NPR logo

As U.S. Hands Down New Sanctions On Iran, Will Goodwill Be Short-Lived?

  • Download
  • <iframe src="https://www.npr.org/player/embed/463405715/463405716" width="100%" height="290" frameborder="0" scrolling="no" title="NPR embedded audio player">
  • Transcript
As U.S. Hands Down New Sanctions On Iran, Will Goodwill Be Short-Lived?

World

As U.S. Hands Down New Sanctions On Iran, Will Goodwill Be Short-Lived?

As U.S. Hands Down New Sanctions On Iran, Will Goodwill Be Short-Lived?

  • Download
  • <iframe src="https://www.npr.org/player/embed/463405715/463405716" width="100%" height="290" frameborder="0" scrolling="no" title="NPR embedded audio player">
  • Transcript

The U.S. imposed new sanctions on Iran just hours after three Americans released as part of a prisoner swap made their way to Europe. What does this spell for relations between the two countries?

MICHEL MARTIN, HOST:

We're going to start the program today trying to learn more about the diplomacy between the U.S. and Iran that led to this weekend's prisoner swap. Several of the Americans are in Germany tonight after flying out of Tehran. President Obama announced that his administration has settled hundreds of millions of dollars in claims with Iran.

(SOUNDBITE OF ARCHIVED RECORDING)

BARACK OBAMA: The United States has never been afraid to pursue diplomacy with our adversaries. And as president, I decided that a strong, confident America could advance our national security by engaging directly with the Iranian government.

MARTIN: He's also trying to strike a balance. The president has imposed new sanctions to punish Iran for continued ballistic missile tests in violation of U.N. Security Council resolutions. NPR's Michele Kelemen is back with us to talk about all this. First of all, Michele, what is the latest on the Americans who were freed? Why did it take so long for them to leave? There seems to have been some hours lag between the time that we heard about the swap and when they actually left the country.

MICHELE KELEMEN, BYLINE: That's right. We're told that it took some time to make sure that the wife and the mother of Washington Post journalist Jason Rezaian were on board and able to leave Iran. His wife had spent some time in prison herself and had some legal issues hanging over her. So they're now all in Germany. The family of former Marine Amir Hekmati says they're grateful that Amir is going to be able to return home soon to his father, who's quite ill. Pastor Saeed Abedini was also on that plane, according to his wife. One Iranian-American apparently stayed behind - that's a case we know very little about - while a fifth prisoner, Matt Trevithick, left yesterday.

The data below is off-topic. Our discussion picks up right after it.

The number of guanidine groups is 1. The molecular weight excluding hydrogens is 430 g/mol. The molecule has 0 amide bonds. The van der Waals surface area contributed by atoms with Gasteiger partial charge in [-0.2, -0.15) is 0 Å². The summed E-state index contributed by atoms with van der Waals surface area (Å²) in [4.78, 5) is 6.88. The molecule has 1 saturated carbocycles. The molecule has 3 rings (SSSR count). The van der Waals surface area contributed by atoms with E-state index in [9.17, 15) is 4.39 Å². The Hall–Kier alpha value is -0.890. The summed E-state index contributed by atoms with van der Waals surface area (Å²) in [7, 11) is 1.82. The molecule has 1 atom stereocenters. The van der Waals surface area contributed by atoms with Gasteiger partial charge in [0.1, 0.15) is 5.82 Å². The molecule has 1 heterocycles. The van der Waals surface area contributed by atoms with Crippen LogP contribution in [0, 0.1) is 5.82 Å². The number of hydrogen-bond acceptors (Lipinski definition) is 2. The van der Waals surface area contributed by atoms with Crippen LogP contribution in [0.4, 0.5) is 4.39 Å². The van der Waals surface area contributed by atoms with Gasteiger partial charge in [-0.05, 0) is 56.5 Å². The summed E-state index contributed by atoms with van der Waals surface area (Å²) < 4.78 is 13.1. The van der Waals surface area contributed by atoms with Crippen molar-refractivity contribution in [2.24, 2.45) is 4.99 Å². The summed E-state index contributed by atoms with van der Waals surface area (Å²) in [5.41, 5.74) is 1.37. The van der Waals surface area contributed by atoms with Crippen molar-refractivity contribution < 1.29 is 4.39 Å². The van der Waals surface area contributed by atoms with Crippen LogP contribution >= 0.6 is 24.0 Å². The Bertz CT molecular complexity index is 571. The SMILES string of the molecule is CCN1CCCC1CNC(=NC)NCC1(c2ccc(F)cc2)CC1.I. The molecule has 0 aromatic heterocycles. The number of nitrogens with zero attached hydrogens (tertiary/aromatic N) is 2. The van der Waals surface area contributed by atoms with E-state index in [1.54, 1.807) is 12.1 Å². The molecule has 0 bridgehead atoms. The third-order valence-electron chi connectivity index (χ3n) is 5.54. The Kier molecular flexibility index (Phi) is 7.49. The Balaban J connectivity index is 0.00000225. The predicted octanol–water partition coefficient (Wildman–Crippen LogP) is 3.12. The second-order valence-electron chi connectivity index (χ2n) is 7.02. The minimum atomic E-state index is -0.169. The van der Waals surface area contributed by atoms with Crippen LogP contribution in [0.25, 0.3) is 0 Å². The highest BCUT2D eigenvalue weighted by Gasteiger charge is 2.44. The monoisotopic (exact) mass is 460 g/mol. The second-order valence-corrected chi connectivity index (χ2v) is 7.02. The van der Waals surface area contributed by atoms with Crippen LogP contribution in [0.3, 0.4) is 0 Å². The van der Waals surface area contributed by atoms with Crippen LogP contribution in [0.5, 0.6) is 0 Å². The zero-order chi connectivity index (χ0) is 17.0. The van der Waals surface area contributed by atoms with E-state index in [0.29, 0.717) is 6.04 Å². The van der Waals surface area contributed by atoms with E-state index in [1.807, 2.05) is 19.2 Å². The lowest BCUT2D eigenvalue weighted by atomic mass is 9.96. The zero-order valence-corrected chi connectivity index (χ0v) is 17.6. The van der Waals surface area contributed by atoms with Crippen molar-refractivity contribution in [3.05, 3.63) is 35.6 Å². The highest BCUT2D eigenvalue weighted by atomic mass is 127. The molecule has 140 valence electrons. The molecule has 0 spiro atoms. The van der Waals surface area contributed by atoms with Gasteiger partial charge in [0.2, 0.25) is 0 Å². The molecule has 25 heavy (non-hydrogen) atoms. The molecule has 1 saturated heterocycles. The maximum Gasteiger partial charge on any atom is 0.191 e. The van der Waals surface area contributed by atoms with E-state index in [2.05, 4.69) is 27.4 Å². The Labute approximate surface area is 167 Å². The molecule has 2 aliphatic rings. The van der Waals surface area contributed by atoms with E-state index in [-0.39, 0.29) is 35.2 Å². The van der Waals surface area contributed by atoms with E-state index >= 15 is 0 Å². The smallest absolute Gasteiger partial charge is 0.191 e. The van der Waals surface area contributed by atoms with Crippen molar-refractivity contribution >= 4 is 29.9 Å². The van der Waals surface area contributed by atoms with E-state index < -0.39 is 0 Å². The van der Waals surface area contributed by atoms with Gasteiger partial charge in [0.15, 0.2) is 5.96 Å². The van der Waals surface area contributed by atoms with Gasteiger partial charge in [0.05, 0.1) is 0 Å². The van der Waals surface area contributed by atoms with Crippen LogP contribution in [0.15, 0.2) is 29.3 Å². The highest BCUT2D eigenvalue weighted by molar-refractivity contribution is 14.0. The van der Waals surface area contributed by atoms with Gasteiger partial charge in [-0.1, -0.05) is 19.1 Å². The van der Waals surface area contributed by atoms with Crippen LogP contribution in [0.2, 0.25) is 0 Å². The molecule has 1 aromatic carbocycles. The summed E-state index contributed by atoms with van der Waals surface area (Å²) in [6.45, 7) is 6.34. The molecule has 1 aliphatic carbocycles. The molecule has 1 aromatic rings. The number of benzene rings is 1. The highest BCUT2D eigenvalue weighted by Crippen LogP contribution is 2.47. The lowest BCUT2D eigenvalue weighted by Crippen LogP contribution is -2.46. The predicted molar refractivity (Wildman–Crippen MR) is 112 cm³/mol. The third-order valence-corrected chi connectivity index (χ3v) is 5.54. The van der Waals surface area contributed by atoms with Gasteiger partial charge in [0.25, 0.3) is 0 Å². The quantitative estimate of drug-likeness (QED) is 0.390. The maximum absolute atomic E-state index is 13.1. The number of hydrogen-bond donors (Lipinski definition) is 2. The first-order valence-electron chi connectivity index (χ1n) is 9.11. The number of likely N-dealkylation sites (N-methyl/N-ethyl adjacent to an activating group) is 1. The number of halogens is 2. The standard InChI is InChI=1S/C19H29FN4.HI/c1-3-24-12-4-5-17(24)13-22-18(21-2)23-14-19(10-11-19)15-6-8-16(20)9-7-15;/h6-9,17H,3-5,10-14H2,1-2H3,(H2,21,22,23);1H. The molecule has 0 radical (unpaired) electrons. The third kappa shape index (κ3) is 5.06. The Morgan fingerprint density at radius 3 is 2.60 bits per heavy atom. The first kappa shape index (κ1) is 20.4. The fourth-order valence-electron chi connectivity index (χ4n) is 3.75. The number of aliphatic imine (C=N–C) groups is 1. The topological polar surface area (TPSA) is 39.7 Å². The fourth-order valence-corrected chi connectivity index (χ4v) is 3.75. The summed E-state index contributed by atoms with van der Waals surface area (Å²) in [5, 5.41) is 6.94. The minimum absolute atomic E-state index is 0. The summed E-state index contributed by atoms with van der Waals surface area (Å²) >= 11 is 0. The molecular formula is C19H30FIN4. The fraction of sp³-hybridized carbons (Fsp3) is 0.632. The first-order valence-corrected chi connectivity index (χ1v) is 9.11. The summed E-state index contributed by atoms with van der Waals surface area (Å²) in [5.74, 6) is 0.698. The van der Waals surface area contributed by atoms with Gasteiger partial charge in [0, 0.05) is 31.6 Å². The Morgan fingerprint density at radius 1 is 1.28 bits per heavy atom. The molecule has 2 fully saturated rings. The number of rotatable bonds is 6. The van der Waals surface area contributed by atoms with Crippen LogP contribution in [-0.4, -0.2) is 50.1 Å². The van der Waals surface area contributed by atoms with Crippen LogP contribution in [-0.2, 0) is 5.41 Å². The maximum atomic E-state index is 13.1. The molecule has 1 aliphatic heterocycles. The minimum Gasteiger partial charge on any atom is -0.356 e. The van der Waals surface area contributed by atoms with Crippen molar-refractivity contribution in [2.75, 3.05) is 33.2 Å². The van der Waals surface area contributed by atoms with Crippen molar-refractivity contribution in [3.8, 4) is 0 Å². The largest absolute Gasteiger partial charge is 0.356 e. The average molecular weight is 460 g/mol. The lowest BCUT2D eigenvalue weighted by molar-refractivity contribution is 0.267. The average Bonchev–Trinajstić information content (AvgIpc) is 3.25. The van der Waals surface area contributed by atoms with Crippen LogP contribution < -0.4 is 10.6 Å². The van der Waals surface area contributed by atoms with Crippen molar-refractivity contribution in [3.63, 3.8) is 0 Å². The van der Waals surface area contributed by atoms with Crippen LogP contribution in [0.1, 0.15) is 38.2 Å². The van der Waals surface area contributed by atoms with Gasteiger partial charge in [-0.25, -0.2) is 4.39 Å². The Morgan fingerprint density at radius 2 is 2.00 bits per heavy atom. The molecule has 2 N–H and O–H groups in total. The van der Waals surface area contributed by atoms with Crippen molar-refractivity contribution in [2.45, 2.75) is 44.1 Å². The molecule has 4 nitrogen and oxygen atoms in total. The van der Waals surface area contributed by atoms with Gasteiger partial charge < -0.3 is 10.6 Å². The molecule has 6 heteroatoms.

MARTIN: Can you tell us a little bit more about the process? Are U.S. officials telling us any of the - sort of the backstory on this?

KELEMEN: Well, you know, this all started in negotiations that started about 14 months ago. And it came out of the nuclear talks, but they were kept on a very different tract and kept secret. They were led by a State Department official named Brett McGurk. He was meeting with Iranians in secret in Switzerland. And by the way, some of these Americans were picked up while these talks were taking place. The Iranians were asking for many Iranian nationals to be released from prison here. And U.S. officials are telling us today that they managed to whittle down that list to a small group of nonviolent offenders. These were people who were in jail or facing charges here mainly for sanctions busting.

MARTIN: Can I just briefly ask you about another name that many Americans may have heard, which is Robert Levinson? He's a former FBI agent, as I understand it, who has been - not been heard from for a very long time. Do we know anything about him?

KELEMEN: The only thing U.S. officials say is that his case was discussed in these negotiations, that the Iranians have agreed to work closely with the U.S. to help locate him. He's been missing since 2007, and it's never been clear who's been holding him and where.

MARTIN: Before we let you go, Michele, the U.S. announced today that it is adding more sanctions on Iran at the same time as the announcement of the big claims settlement between the U.S. between the U.S. and Iran, a big financial settlement. Can you just briefly try to tie all those things together?

KELEMEN: (Laughter) Well, the administration was always promising that even as it was lifting these nuclear-related sanctions it was going to keep up the pressure on Iran for other bad behavior. So these targeted sanctions that were announced today were in response to Iranian ballistic missile tests. They were targeted against three companies and eight individuals. And the U.S. held off on this announcement until they got the American prisoners out. On the settlement issue, Iran's going to receive $400 million plus $1.3 billion in interest. U.S. officials say this is money that Iran paid for for U.S. military equipment before the revolution, and clearing these sorts of claims is in U.S. interests.

MARTIN: That's NPR's diplomatic correspondent Michele Kelemen. Thanks, Michele.

KELEMEN: Thank you.

MARTIN: I'd like to mention we will be speaking with Congressman Dan Kildee later this hour. The Congressman has been fighting for the release of the longest-held of the prisoners who were just released. That's former U.S. Marine Amir Hekmati. And we will hear from him in a minute.

Copyright © 2016 NPR. All rights reserved. Visit our website terms of use and permissions pages at www.npr.org for further information.

NPR transcripts are created on a rush deadline by Verb8tm, Inc., an NPR contractor, and produced using a proprietary transcription process developed with NPR. This text may not be in its final form and may be updated or revised in the future. Accuracy and availability may vary. The authoritative record of NPR’s programming is the audio record.